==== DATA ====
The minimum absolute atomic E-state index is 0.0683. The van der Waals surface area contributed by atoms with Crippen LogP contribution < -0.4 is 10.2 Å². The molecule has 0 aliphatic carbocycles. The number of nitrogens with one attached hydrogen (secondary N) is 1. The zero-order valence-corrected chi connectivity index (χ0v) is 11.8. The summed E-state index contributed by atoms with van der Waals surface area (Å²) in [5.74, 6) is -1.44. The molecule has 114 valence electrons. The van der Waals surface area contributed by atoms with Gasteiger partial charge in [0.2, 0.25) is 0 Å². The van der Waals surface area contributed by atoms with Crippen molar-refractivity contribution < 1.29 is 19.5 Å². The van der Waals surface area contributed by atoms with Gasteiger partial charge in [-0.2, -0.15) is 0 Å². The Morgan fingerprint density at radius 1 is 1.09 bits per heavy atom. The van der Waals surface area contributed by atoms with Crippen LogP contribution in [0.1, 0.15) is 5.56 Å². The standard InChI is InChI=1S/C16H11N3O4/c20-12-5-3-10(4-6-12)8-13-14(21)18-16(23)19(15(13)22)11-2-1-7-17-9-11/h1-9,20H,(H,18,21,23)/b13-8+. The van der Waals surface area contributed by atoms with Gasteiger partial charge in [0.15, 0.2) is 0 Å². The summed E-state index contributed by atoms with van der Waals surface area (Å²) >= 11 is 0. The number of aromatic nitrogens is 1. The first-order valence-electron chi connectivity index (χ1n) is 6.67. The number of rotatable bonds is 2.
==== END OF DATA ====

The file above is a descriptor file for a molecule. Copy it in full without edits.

The minimum absolute atomic E-state index is 0.0683. The van der Waals surface area contributed by atoms with Crippen LogP contribution < -0.4 is 10.2 Å². The molecule has 0 aliphatic carbocycles. The number of nitrogens with one attached hydrogen (secondary N) is 1. The zero-order valence-corrected chi connectivity index (χ0v) is 11.8. The summed E-state index contributed by atoms with van der Waals surface area (Å²) in [5.74, 6) is -1.44. The molecule has 114 valence electrons. The van der Waals surface area contributed by atoms with Gasteiger partial charge in [0.2, 0.25) is 0 Å². The van der Waals surface area contributed by atoms with Crippen molar-refractivity contribution < 1.29 is 19.5 Å². The van der Waals surface area contributed by atoms with Gasteiger partial charge in [-0.2, -0.15) is 0 Å². The Morgan fingerprint density at radius 1 is 1.09 bits per heavy atom. The van der Waals surface area contributed by atoms with Crippen LogP contribution in [0.1, 0.15) is 5.56 Å². The standard InChI is InChI=1S/C16H11N3O4/c20-12-5-3-10(4-6-12)8-13-14(21)18-16(23)19(15(13)22)11-2-1-7-17-9-11/h1-9,20H,(H,18,21,23)/b13-8+. The van der Waals surface area contributed by atoms with Gasteiger partial charge in [0.15, 0.2) is 0 Å². The summed E-state index contributed by atoms with van der Waals surface area (Å²) >= 11 is 0. The number of aromatic nitrogens is 1. The first-order valence-electron chi connectivity index (χ1n) is 6.67. The number of rotatable bonds is 2.